Equity markets barely fluttered on Tuesday after the President’s Day holiday, as investors tried to work out how weak the US economy was, how weak corporate profits might be, and whether a dovish Fed would counterbalance a sluggish economy.
Last week’s reported plunge in US retail sales surprised analysts, so much so that a large part of the commentary doesn’t believe the number at all. The measure to watch in my view is year-on-year change, which has been declining for several months. If the Commerce Department’s number was right, real retail sales are flat. Optimists pointed to Wal-Mart’s 4% year-on-year gain in same-store sales, which prompted a gain of more than 3% in the retailer’s stock.
One feature of the economic landscape is radically different from anything we have seen in the past: Employment is growing in the overall economy but falling among exchange-listed companies. During the past year, the US economy added more than 2 million jobs, but listed companies shed about a million jobs. That means small business added 3 million jobs.
Most of the new jobs went to the employment categories dominated by small business: leisure/entertainment, health and educational services, and business services (some of which is outsourcing of work from large corporations). There was also a notable gain in construction and manufacturing employment.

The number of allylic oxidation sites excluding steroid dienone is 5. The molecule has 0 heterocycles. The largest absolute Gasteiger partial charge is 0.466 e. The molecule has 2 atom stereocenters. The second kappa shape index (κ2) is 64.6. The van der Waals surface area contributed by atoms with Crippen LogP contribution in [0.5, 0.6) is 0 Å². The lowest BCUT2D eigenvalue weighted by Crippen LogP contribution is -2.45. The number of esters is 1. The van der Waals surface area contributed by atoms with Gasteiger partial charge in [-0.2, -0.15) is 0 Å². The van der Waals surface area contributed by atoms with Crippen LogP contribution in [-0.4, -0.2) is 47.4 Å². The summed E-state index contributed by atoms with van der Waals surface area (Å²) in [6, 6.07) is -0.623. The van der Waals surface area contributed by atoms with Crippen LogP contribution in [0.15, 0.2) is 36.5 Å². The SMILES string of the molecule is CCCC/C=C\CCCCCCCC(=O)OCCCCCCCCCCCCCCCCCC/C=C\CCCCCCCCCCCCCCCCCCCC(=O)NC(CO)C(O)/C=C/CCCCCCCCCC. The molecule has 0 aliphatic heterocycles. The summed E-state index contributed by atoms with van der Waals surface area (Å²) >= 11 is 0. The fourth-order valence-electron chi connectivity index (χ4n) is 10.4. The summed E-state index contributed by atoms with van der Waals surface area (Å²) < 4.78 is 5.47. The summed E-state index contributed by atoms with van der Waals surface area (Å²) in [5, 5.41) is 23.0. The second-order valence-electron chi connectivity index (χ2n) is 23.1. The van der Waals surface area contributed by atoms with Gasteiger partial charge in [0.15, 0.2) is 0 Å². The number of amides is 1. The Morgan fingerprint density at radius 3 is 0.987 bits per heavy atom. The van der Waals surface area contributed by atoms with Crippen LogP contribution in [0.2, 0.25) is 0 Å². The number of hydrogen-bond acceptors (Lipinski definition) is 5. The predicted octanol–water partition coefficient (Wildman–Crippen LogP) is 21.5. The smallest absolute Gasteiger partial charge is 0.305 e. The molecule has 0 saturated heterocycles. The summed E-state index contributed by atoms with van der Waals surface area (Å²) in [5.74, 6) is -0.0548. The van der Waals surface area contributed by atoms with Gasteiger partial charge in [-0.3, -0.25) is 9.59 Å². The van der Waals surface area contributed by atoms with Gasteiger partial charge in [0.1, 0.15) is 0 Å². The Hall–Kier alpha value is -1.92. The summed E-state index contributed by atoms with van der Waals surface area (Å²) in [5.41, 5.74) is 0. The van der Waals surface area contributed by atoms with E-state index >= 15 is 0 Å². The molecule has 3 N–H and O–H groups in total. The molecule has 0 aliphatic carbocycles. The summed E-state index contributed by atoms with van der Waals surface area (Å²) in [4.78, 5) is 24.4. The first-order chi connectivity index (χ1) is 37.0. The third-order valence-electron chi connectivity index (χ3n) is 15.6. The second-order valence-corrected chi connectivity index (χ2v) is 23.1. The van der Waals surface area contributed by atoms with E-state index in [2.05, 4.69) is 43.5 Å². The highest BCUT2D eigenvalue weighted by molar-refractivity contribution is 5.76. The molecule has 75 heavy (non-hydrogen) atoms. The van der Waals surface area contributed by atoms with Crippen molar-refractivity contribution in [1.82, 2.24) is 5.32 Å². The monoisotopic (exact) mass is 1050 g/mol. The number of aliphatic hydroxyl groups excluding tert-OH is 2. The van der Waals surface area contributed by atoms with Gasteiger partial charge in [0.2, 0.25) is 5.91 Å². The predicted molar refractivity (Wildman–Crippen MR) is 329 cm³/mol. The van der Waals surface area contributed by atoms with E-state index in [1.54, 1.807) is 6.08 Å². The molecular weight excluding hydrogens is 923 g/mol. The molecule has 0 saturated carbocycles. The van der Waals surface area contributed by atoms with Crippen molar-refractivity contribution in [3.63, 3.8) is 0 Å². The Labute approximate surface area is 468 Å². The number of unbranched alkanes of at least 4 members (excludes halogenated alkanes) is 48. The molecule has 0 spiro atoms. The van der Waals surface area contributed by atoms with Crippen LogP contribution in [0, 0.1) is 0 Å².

For better or worse, this is Donald Trump’s economy. The surge in small business activity reflects the impact of tax cuts, deregulation and $1 trillion a year in deficit spending. CapEx by large corporations remains at miserable levels, in part because of uncertainty about global supply chains, and that element of economic weakness can be laid at the president’s door next to the boom in small business activity.
The trouble is that most of the employment added by small businesses involves lower pay, fewer benefits and less stability than employment at large firms. That might explain the discrepancy between continued high employment growth, disappointing retail sales, and expectations about future employment. The Conference Board’s survey of consumer confidence shows that Americans are worried about future job prospects even while the economy continues to add jobs at a good clip.
The end of 2018 saw a plunge in the percentage of respondents who expect to have more income or a greater likelihood of finding a job six months hence.
That leaves us with low but steady economic growth, and few likely surprises. The central banks of the world have responded to weaker growth by leaning towards monetary ease. The policy response explains the coincidence of economic weakness and low equity market volatility.
A low-growth, low-risk environment favors carry (income-earning assets vs growth). I’m not particularly enthusiastic about the prospects for equity markets under these circumstances: It is unlikely that large corporations can generate enough productivity to offset a lower headcount, which means that revenue growth should be weak. But corporate credit, REITs, and other income vehicles should hold up well.